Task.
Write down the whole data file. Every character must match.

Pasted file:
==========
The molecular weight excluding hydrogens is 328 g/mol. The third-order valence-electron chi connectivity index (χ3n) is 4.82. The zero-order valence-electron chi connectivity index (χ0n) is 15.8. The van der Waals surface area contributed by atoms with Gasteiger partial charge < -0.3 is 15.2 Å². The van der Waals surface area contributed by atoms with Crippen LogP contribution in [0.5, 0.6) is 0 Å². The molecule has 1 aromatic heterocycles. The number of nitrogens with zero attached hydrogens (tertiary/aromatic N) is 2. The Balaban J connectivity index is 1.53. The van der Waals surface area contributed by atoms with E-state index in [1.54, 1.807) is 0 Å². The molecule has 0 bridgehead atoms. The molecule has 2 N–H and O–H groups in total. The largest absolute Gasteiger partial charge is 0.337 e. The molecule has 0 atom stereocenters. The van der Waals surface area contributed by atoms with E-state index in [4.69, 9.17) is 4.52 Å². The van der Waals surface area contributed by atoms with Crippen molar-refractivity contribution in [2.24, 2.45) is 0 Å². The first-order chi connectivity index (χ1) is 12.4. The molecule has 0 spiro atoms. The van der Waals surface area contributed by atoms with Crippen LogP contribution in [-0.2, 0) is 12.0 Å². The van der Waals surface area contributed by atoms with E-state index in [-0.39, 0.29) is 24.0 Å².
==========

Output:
The molecular weight excluding hydrogens is 328 g/mol. The third-order valence-electron chi connectivity index (χ3n) is 4.82. The zero-order valence-electron chi connectivity index (χ0n) is 15.8. The van der Waals surface area contributed by atoms with Gasteiger partial charge < -0.3 is 15.2 Å². The van der Waals surface area contributed by atoms with Crippen LogP contribution in [0.5, 0.6) is 0 Å². The molecule has 1 aromatic heterocycles. The number of nitrogens with zero attached hydrogens (tertiary/aromatic N) is 2. The Balaban J connectivity index is 1.53. The van der Waals surface area contributed by atoms with E-state index in [1.54, 1.807) is 0 Å². The molecule has 0 bridgehead atoms. The molecule has 2 N–H and O–H groups in total. The largest absolute Gasteiger partial charge is 0.337 e. The molecule has 0 atom stereocenters. The van der Waals surface area contributed by atoms with E-state index in [4.69, 9.17) is 4.52 Å². The van der Waals surface area contributed by atoms with Crippen molar-refractivity contribution in [2.24, 2.45) is 0 Å². The first-order chi connectivity index (χ1) is 12.4. The molecule has 0 spiro atoms. The van der Waals surface area contributed by atoms with Crippen LogP contribution in [-0.2, 0) is 12.0 Å². The van der Waals surface area contributed by atoms with E-state index in [-0.39, 0.29) is 24.0 Å².